real life

Tina Arena on how she "found her peace" after having three miscarriages.

Ten years ago, ARIA Award-winning singer and performer Tina Arena endured the first of three miscarriages after the birth of her son, Gabriel, in 2005.

She was all alone – her long-term partner, Vincent Mancini, was more than 1000km away sailing along the Italian coast – and rode the bus to and from the hospital by herself after dropping her young son off at a London daycare.

Despite having two more miscarriages, Tina and Vincent always hoped to have more children.

But when the singer – now 49 – went into ‘early menopause’ after finishing third on Dancing With The Stars in 2013, she realised her dream would never become a reality.

LISTEN: Tina Arena speaks to Mia Freedman about her pregnancy loss on No Filter.

It’s something the beloved Italian-born singer has approached with the same grace and stoicism that has kept fans enraptured with her career since she first appeared on Australian screens in 1976.


“I lost three [children] after Gab…but I’m no different to anyone else,” she told Mia Freedman in an interview on the No Filter podcast.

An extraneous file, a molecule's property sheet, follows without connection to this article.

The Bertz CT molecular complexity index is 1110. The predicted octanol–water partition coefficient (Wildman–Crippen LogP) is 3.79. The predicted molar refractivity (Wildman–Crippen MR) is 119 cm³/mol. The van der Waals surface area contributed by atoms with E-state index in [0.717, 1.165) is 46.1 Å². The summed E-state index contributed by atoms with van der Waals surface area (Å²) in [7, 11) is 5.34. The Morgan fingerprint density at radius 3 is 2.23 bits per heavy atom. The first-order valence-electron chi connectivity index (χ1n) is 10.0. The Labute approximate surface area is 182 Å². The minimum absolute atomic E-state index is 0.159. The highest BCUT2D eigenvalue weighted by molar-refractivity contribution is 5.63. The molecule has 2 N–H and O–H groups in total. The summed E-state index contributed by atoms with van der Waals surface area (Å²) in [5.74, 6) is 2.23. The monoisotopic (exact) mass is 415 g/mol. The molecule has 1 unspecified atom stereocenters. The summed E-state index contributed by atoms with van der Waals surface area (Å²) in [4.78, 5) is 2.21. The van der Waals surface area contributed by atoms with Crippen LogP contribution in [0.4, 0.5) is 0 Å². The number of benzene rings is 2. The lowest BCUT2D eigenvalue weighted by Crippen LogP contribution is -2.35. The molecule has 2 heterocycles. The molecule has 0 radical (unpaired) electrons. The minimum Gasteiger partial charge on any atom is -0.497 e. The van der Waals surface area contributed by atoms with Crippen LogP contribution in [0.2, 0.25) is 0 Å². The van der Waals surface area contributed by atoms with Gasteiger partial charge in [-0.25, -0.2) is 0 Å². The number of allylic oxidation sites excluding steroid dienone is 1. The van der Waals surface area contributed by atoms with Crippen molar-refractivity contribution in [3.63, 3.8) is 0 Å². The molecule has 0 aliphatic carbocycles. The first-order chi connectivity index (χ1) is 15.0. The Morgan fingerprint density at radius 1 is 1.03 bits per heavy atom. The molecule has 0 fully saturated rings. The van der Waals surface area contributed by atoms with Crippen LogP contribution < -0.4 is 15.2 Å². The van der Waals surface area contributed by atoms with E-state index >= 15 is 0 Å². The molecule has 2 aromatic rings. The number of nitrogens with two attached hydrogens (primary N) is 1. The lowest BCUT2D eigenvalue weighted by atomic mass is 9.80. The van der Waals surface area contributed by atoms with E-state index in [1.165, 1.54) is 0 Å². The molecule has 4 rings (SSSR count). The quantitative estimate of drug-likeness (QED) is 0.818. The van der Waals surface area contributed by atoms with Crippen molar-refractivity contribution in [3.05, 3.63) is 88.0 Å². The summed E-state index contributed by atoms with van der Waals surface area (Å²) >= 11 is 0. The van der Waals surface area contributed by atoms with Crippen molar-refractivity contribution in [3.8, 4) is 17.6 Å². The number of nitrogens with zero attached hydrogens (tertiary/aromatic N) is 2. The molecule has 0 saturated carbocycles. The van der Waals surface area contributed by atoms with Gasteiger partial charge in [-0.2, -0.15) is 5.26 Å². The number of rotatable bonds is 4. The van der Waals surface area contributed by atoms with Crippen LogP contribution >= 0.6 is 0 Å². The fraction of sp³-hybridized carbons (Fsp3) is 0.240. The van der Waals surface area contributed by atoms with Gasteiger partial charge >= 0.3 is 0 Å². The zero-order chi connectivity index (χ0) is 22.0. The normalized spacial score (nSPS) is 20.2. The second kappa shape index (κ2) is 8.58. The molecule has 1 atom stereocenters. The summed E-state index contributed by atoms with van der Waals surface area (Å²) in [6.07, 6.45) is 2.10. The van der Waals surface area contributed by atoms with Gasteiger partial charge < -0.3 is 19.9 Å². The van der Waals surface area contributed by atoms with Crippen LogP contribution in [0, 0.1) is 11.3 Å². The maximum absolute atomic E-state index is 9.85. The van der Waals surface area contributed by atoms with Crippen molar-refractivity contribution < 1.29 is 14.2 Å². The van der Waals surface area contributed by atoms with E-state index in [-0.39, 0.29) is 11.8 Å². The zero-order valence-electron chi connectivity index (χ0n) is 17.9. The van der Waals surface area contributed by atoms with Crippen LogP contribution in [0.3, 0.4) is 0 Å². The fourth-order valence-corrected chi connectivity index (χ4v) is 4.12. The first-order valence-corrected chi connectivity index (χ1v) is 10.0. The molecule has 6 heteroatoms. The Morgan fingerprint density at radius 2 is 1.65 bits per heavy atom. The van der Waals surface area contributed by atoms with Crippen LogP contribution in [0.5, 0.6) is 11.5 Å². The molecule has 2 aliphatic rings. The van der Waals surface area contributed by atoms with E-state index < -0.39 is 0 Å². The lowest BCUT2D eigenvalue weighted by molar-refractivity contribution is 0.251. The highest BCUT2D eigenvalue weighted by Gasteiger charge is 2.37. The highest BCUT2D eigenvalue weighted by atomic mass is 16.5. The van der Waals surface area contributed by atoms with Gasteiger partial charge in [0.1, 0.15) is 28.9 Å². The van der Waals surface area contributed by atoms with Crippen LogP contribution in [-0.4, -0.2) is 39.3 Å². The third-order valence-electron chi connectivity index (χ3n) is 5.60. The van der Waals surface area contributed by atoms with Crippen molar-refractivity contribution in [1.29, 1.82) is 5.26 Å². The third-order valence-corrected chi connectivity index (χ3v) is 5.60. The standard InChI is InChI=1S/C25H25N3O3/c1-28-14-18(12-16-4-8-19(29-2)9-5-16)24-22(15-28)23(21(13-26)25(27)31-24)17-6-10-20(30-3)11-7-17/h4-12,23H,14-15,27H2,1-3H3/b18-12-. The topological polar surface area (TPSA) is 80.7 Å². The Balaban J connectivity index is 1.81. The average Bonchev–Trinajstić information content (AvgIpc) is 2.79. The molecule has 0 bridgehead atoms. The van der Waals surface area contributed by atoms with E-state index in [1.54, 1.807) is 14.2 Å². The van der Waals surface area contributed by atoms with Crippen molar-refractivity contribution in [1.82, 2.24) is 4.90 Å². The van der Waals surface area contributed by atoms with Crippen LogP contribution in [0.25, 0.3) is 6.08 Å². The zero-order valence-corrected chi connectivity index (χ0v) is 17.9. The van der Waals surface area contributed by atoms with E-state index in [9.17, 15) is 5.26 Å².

“How many women lose children? All the time. Every second there is a child lost.”

Tina Arena and partner Vincent Mancini. Image via Getty.

Tina admitted, however, there was a time she did feel "embarrassed" to speak publicly about her loss.

"I almost felt embarrassed to talk about it and selfish in a way," she said, adding that she thought it was a "First World problem".

"Like, 'You, Tina Arena, who do you think you are to talk about the loss of a child, you spoilt whatever’.

"But you know what? I'm a woman."

LISTEN: Tina Arena tells Mia Freedman on No Filter she is making her own rules.

She told Mia that women should "never be shameful or guilty" for the loss of a child, adding that a French saying kept her grounded during her three miscarriages.


"In France, they say...'Nature is well made, nature will keep what is meant to be kept and nature will eliminate what they feel needs to be eliminated'," she said.

"It is a part of nature...Maybe there is something wrong. So what are you going to do?"

"I think we need to have a little bit more of a philosophical approach to is and understand that a little more. That's how I found my peace with it."

Upon reflection, Tina said she is thankful for the child she does have, calling him both "a work of art" and "hard work".

"I am grateful for that," she said.

"I just feel comfortable in talking about those things because I know how uncomfortable people are talking about it."